Using Quantitative Techniques to Promote Diversity in Admissions
September 29, 2020 (Tuesday)
My recent research has involved the use of constrained optimization, an operations research technique, to increase the diversity of admitted classes. Constrained optimization allows the incorporation of both academic requirements and diversity goals. The incoming class’s academic performance (say, the average GPA or test score) is maximized while class composition requirements are imposed. For example, in one college admissions study, we required that a composite of high school GPA and admissions test score be maximized, provided that a quarter of the admitted class be from a low-income neighborhood. We also applied this method to historical data on applicants to graduate programs, maximizing a composite of GRE scores and undergraduate GPA, while requiring certain percentages of admitted students be from under-represented groups. We have been successful in “admitting” diverse classes that perform well academically. Classes admitted with demographic constraints often demonstrate academic performance that is superior to classes admitted in practice.
Rebecca Zwick has been a researcher at Educational Testing Service for over 20 years, where she currently holds the title of Distinguished Presidential Appointee. Her recent research at ETS has focused on test validity and fairness and on ways to improve score reporting. Zwick completed a National Science Foundation project in which her research team developed and evaluated instructional materials to help educators to better interpret standardized test results. She also explored the effect of high school quality on the predictive validity of SAT scores and high school grade-point average. Zwick served on technical advisory committees for the National Assessment of Educational Progress (NAEP), the Programme in International Student Assessment (PISA), and the SAT. After completing multiple years of research on the college admissions process she authored her 2017 book, Who Gets In? Strategies for Fair and Effective College Admissions.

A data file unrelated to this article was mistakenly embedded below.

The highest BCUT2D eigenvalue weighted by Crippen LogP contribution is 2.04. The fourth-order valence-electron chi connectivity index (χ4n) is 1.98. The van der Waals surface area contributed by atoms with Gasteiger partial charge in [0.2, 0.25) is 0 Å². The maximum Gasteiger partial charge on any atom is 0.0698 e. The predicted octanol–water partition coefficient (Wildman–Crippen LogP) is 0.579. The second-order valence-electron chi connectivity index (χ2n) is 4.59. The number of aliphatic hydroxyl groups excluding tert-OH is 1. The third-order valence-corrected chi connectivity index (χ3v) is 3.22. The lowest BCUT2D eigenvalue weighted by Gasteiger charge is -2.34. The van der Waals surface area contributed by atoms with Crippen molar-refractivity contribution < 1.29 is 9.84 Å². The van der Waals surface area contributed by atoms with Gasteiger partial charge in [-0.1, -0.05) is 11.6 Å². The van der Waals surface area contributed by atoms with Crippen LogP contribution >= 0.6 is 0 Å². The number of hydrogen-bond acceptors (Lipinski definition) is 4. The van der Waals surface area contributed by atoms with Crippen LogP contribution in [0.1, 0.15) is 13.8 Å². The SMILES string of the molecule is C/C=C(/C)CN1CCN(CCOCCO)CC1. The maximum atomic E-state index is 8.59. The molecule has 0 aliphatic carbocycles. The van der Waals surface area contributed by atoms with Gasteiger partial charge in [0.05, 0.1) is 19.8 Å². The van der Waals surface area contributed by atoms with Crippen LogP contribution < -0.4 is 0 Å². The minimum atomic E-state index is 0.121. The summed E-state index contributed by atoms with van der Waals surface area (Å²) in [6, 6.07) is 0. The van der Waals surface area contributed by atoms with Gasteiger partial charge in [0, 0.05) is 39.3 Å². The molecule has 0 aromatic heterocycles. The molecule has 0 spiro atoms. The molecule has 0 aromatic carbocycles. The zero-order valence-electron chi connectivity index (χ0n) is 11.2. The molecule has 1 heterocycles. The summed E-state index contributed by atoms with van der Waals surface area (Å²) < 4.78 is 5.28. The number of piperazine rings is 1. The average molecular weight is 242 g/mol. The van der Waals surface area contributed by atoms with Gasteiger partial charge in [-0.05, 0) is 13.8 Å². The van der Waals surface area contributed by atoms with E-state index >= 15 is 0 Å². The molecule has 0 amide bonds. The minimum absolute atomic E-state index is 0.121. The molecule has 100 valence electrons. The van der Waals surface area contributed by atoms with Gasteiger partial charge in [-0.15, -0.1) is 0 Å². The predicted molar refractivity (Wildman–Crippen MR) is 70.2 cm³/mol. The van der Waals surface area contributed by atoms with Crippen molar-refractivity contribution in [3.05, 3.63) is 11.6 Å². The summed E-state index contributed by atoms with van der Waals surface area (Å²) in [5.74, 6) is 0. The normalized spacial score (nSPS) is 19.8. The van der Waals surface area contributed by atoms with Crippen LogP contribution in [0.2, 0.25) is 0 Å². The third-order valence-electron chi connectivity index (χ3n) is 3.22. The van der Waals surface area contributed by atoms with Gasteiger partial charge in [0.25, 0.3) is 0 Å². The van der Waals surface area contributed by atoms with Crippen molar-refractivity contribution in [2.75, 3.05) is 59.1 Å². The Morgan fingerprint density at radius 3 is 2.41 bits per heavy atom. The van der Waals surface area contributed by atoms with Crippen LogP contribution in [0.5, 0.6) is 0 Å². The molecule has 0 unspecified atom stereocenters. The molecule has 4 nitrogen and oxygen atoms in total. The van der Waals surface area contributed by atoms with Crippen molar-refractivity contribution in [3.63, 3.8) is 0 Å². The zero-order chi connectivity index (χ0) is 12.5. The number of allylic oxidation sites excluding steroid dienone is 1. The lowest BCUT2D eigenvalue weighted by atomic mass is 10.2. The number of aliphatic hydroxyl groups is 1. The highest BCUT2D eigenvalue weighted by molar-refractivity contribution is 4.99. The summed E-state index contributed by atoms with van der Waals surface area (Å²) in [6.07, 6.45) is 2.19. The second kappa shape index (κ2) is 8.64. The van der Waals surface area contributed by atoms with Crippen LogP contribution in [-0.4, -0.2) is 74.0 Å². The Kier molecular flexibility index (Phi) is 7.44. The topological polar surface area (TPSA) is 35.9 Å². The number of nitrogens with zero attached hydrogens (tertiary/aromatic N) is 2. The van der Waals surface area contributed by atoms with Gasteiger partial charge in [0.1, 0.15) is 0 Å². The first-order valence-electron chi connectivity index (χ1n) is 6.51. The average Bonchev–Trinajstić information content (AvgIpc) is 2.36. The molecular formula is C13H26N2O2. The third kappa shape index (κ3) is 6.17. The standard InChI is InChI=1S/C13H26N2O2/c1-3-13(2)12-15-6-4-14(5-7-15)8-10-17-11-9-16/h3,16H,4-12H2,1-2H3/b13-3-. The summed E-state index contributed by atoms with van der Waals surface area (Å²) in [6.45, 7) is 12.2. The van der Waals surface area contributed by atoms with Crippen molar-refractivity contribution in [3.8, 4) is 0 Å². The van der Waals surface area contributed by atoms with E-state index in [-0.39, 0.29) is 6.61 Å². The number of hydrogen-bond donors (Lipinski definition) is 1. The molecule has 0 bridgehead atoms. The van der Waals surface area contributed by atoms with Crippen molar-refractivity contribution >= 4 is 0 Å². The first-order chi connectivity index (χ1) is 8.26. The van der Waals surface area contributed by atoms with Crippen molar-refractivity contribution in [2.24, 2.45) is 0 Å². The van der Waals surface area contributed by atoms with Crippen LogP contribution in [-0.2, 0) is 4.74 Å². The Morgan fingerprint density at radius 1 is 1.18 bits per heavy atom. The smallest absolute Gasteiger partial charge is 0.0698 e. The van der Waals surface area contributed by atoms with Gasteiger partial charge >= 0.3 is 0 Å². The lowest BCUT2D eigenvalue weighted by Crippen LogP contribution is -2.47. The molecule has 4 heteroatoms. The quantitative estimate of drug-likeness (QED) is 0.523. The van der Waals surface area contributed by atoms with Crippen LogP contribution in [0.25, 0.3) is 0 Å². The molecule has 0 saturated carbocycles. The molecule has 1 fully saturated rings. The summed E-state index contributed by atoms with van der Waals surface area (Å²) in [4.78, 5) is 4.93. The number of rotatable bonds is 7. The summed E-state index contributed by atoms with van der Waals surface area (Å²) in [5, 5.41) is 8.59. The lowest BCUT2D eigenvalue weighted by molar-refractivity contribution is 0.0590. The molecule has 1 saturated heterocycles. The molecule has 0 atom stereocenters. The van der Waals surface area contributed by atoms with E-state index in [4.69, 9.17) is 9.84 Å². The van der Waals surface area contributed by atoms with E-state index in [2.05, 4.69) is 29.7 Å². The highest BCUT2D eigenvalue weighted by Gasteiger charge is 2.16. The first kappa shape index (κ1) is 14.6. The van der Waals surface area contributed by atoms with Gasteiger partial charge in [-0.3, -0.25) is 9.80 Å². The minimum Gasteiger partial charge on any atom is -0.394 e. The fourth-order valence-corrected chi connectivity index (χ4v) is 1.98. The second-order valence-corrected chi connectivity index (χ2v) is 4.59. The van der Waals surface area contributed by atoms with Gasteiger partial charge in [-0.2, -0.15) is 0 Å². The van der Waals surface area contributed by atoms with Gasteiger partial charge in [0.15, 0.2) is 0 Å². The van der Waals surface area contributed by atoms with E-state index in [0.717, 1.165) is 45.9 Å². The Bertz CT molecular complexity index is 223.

Zwick is the incoming President of the National Council on Measurement in Education. She taught measurement, statistics, and educational testing as a professor from 1996-2010 at the Gevirtz Graduate School of Education at the University of California, Santa Barbara. Her career in education actually began in the 1970s, when she worked in teaching and counseling positions with children, adolescents, and adults. These experiences help to broaden her perspective on the role of tests and measurement.